In his follow up post, Rice renders his argument even more confusing. He asks, via hypophora, if anonymity is an issue with respect to academic writing, and then answers “no.” I’d argue that he’s answering too quickly; sometimes anonymity may be an academic writing issue, especially for the non-tenured and the graduate student (both exceedingly common statuses for bloggers). Rice then asserts that anonymity isn’t so much an issue as “access” is. Rice says that “Because academic writing is just not as accessible as blogging. Google changed the interface of interaction in ways other search engines failed.” Rice argues that in order for him to “access” a fellow academic’s work he has to pay expensive journal subscription fees, or be at a school where a library has a current subscription and back issues, and possibly actually go to the library in question.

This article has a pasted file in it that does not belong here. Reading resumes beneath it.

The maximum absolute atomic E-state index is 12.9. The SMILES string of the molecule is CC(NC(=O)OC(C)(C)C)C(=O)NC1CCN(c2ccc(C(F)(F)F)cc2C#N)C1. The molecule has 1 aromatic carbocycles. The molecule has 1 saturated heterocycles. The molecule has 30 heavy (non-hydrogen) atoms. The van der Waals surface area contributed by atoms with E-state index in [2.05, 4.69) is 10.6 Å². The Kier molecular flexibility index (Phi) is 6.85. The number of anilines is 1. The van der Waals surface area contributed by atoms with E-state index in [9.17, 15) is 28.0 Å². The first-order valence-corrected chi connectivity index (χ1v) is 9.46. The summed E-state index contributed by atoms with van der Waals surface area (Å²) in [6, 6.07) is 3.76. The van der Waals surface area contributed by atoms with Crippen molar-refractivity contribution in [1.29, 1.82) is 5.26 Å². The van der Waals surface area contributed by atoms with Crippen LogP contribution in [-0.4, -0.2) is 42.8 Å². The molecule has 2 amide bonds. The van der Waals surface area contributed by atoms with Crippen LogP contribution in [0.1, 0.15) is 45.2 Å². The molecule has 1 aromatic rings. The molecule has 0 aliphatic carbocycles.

Rich has introduced yet another red herring. “Access” has always been a problem, it’s part of the history of writing (you try toting all the tablets that make up Gilgamesh), a history that includes chained libraries, unwieldy manuscripts that weigh twenty pounds, and closed stacks. It’s not a matter of access (though I note that Rice would do well to explore the issue of access in terms of his own blog). But it might be an issue of Rice attempting to label bloggers, to pigeon-hole them as “academic” or “innovative,” or exhorting them to be more like him.
Jakob Nielsen posted an article on the top ten web log design flaws. Most of his suggestions were things I’ve been doing from the start, but two of them were new to me. He suggests a list of the “top posts,” or most popular posts; I’ve added a category on the side for that purpose, linking to the posts that show up most frequently in my referral logs. He also suggests a picture; that one, I’m still thinking about. It seems inappropriate to me, though I understand his reasoning, and I’m not qute sure how to place it in terms of layout. Maybe later.